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TTAC Publishes Exclusive Picture Of Supply-Constrained Subaru BRZ Wed, 14 Mar 2012 13:53:14 +0000

Merriam-Webster Definition of CANARD: a false or unfounded report or story

Car & Driver horrified lovers of unadulterated driving fun with the news that “just 6000 Subaru BRZ sports cars will be allocated to the U.S. for the 2013 model year.” The source of that report is somehow suspect: “A Subaru dealer.” Car and Driver’s telephone budget must have been cut. The magazine consulted Subaru’s website that says that the BRZ will be built in “extremely limited quantities.” Car and Driver also checked with an old C&D article that said that “Subaru thinks that 5000 ­ to 7000 per year would be enough.” Thus having performed its journalistic duty, Car and Driver ran with the story of a BRZ that will be available in homeopathic quantities only. Which, I assume, should trigger a run at dealerships.

A similar canard had been published last November by the fansite It comes as no surprise that this time also, immediately jumped on the Car and Driver story.

Time to make some calls.

Spokespeople at Subaru were very busy today, preparing for an event on Friday. Finally, Subaru spokesman Masato Saito was dragged out of a meeting and said that these rumors are not “based on official information by FHI (Fuji Heavy Industries).” He did not want to comment further.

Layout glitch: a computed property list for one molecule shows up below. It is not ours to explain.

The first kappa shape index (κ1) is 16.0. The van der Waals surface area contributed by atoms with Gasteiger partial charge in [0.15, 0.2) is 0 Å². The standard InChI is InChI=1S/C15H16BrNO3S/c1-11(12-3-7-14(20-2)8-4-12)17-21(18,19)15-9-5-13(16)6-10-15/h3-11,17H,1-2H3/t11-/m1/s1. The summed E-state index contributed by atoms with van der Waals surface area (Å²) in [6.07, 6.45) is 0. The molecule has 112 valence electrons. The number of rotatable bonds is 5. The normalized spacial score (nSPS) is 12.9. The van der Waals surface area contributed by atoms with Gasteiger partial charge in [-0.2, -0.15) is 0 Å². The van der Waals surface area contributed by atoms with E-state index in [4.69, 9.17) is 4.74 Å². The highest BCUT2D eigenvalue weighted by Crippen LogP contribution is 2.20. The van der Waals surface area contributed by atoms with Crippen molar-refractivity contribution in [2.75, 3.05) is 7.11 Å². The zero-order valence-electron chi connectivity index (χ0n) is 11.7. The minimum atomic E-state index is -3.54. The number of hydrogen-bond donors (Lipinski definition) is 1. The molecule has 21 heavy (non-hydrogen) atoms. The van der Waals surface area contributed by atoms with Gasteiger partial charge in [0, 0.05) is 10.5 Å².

Time to call Toyota. Toyota produces its “hachi-roku” (Toyota 86 in Japan, GT 86 in Europe and elsewhere, Scion FR-S in the U.S.) together with Subaru. The deal was that Subaru stops building minivehicles, which are now built by Toyota’s Daihatsu. As a make-good, Subaru builds the hachi-roku/BRZ in its Gunma plant in Ota, Gunma Prefecture, northwest of Tokyo. According to Car and Driver, “only the front fascia, badges, and maybe wheels separate the BRZ from its Toyota—and Scion—sibling.” If the capacities are somehow constrained, then Toyota should know about it.

Toyota always maintained that it will sell as many hachi-roku as possible, with CEO Akio Toyoda personally leading the charge. A quick chat confirms that Toyota has not changed this stance.

Not surprisingly, Toyota’s spokesman Naoto Fuse says that “as for the Toyota 86, we plan to sell between 30,000 and 40,000 units annually overseas, mostly in North America and Europe.”

Why were Subaru spokespeople so busy? On Friday, there will be a line-off party at the Subaru plant. Subaru BRZ, Toyota 86, GT 86, Scion FR-S will be rolling off the line as quickly as they can build them, and as many as importers order will be shipped. Expect the first ones to arrive at U.S. shores in approximately a month from now. After a few weeks of thin supplies, common to any new model launch, you should be able to choose from plenty cars. Don’t buy the shortage story and pay above MSRP.